A Map of Emerging Ecozoic Awareness in the United States? The geography of American climate confusion: a visual guide

Editor’s Note: What I see in these five maps in the linked article is nascent consciousness about where we need to be going. I thought Map 5 (strong red color, second one below) was most provocative in that it shows that a majority of the nation knows there are better sources of energy than what most of us rely upon now. We know the direction we should be heading for our energy sources. Map 1 is also heartening (strong golden color, first one below):”Climate change is real”. This is why I ask in the headline is this “a map of emerging Ecozoic awareness in the US”? ~ AK

Most Americans — in nearly every county across the United States– understand the world is warming, according to Yale University research released in February 2017.

Vast majorities in every state support renewable energy research and development spending, according to the Yale research.


The geography of American climate confusion: a visual guide
By John D. Sutter – CNN.com – Updated 8:53 AM ET, Tue February 28, 2017


Climate change may seem like a complicated issue, but it’s actually simple if you understand five key facts, according to Edward Maibach, director of the Center for Climate Change Communication at George Mason University.

They are: 1. It’s real. 2. It’s us. 3. Scientists agree. 4. It’s bad. And: 5. There’s hope.

Yet, far too few Americans get it.

That became more painfully apparent to me this week when Yale University researchers released data and maps that detail American attitudes on climate change. The data, which are based on surveys and modeling by the Yale Program on Climate Change Communication, do show there is broad agreement in the American public on the solutions needed to fight climate change and usher in the clean-energy era. The most striking example: majorities of people in every single congressional district support setting strict limits on carbon dioxide pollution from existing coal-fired power plants, according to the research. And this despite the fact that many Republicans and US President Donald Trump say they want to ax an Obama-era regulation — the Clean Power Plan — that aims to do just that.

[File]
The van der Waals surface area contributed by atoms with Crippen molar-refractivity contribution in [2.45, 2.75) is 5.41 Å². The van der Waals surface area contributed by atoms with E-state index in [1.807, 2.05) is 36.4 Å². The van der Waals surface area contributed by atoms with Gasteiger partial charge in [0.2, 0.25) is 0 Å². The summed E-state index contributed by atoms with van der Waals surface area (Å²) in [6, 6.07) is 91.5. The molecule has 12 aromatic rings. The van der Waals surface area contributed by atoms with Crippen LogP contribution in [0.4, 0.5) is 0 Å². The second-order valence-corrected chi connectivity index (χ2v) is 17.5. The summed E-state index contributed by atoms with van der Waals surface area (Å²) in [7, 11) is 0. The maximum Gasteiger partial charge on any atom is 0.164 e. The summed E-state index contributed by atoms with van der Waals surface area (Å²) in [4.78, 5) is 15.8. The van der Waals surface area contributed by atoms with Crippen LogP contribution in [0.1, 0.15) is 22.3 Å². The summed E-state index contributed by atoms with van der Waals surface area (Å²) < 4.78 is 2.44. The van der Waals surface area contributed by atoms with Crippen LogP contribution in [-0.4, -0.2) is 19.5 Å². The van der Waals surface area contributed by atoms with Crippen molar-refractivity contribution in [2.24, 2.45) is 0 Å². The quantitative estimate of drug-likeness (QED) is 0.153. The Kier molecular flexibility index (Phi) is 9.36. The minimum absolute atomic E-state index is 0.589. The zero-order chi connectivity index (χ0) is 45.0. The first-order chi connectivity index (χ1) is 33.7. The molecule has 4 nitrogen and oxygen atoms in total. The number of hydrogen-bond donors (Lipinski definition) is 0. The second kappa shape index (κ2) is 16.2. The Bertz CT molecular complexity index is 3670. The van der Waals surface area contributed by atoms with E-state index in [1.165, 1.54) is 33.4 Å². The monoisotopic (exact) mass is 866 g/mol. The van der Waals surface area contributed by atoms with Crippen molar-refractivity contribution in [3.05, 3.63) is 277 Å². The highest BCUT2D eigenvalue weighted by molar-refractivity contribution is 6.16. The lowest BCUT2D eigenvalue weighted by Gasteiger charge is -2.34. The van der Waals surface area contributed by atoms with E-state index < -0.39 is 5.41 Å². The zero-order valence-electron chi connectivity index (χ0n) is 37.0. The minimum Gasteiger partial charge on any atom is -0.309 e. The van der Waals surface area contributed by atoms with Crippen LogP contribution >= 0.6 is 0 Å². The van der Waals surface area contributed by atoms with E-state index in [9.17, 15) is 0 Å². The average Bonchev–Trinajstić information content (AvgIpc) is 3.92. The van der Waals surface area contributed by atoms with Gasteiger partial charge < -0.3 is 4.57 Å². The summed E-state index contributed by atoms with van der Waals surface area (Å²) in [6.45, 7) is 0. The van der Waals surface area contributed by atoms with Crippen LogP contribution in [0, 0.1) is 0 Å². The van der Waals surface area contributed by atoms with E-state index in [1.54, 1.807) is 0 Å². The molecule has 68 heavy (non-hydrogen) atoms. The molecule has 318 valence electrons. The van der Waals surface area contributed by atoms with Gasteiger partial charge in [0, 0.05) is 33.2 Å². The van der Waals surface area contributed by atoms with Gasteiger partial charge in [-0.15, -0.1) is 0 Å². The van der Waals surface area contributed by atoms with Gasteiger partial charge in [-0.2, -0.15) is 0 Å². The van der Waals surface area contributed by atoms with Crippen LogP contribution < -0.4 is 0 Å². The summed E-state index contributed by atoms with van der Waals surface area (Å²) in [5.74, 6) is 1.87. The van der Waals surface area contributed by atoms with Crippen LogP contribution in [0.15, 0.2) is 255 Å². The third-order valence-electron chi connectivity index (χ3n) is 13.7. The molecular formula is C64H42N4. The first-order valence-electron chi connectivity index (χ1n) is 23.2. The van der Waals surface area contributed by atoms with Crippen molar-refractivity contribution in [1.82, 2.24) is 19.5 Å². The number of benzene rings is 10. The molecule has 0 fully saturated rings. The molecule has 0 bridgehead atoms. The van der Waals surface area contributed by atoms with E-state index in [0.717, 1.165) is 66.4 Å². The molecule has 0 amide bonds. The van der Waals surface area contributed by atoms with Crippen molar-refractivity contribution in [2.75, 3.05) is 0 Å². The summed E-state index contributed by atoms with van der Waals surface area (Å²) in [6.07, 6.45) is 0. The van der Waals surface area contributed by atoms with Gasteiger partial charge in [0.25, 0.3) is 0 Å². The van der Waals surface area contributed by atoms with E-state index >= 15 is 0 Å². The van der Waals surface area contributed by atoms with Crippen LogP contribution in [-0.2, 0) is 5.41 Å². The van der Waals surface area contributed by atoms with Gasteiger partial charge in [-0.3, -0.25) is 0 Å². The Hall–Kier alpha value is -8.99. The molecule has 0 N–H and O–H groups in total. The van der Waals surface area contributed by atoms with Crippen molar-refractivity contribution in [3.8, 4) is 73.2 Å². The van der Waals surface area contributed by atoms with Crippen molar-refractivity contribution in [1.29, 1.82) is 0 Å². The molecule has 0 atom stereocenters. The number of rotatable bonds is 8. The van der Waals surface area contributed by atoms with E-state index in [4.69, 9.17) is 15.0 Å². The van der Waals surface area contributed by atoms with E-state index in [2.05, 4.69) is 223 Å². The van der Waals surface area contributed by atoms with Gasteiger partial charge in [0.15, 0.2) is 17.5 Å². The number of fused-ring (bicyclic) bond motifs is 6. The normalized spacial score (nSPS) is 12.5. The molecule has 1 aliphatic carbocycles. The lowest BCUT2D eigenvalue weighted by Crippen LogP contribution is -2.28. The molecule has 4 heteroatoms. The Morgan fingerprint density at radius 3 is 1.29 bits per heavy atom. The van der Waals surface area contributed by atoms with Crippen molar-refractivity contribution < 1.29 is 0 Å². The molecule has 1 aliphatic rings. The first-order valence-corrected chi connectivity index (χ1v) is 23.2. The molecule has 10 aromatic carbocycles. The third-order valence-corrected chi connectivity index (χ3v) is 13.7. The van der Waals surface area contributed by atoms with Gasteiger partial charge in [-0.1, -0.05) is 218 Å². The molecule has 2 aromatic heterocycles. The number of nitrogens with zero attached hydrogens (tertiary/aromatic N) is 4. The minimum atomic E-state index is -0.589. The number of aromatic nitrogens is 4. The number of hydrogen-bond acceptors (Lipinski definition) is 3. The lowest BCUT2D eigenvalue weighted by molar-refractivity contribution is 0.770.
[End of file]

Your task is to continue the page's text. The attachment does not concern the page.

Still, there remain big pockets of climate confusion — perhaps denial — across the country, especially when it comes to climate science. Narrowing this info gap is particularly critical now since President Trump has denied the science of climate change and has promised to enact policies that can be expected to dirty the air and intensify warming.

To that end, here is a geographic look at five key climate facts.

Explore more of this data on the website for the Yale Climate Opinion Maps.

read more…

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